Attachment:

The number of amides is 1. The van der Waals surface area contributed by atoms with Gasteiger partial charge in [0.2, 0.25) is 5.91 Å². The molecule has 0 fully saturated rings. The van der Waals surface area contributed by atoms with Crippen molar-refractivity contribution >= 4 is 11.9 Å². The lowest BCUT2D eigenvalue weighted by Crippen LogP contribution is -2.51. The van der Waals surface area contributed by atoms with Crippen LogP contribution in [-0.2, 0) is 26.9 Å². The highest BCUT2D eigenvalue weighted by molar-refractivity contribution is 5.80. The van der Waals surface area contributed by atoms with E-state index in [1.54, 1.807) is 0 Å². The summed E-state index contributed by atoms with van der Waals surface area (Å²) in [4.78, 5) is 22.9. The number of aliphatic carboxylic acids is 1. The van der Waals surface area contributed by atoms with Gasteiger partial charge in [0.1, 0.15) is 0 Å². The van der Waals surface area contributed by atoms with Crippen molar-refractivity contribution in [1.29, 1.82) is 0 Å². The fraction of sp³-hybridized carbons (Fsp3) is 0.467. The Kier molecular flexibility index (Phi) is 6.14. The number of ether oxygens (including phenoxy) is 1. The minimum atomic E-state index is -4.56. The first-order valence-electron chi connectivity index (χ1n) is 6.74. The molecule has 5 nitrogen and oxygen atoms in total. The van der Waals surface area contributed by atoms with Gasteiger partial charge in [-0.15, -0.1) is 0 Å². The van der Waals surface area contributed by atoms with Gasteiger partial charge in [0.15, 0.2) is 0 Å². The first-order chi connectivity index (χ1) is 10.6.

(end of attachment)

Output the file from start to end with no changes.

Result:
The number of amides is 1. The van der Waals surface area contributed by atoms with Gasteiger partial charge in [0.2, 0.25) is 5.91 Å². The molecule has 0 fully saturated rings. The van der Waals surface area contributed by atoms with Crippen molar-refractivity contribution >= 4 is 11.9 Å². The lowest BCUT2D eigenvalue weighted by Crippen LogP contribution is -2.51. The van der Waals surface area contributed by atoms with Crippen LogP contribution in [-0.2, 0) is 26.9 Å². The highest BCUT2D eigenvalue weighted by molar-refractivity contribution is 5.80. The van der Waals surface area contributed by atoms with E-state index in [1.54, 1.807) is 0 Å². The summed E-state index contributed by atoms with van der Waals surface area (Å²) in [4.78, 5) is 22.9. The number of aliphatic carboxylic acids is 1. The van der Waals surface area contributed by atoms with Gasteiger partial charge in [0.1, 0.15) is 0 Å². The van der Waals surface area contributed by atoms with Crippen molar-refractivity contribution in [1.29, 1.82) is 0 Å². The fraction of sp³-hybridized carbons (Fsp3) is 0.467. The Kier molecular flexibility index (Phi) is 6.14. The number of ether oxygens (including phenoxy) is 1. The minimum atomic E-state index is -4.56. The first-order valence-electron chi connectivity index (χ1n) is 6.74. The molecule has 5 nitrogen and oxygen atoms in total. The van der Waals surface area contributed by atoms with Gasteiger partial charge in [-0.15, -0.1) is 0 Å². The van der Waals surface area contributed by atoms with Gasteiger partial charge in [0.15, 0.2) is 0 Å². The first-order chi connectivity index (χ1) is 10.6.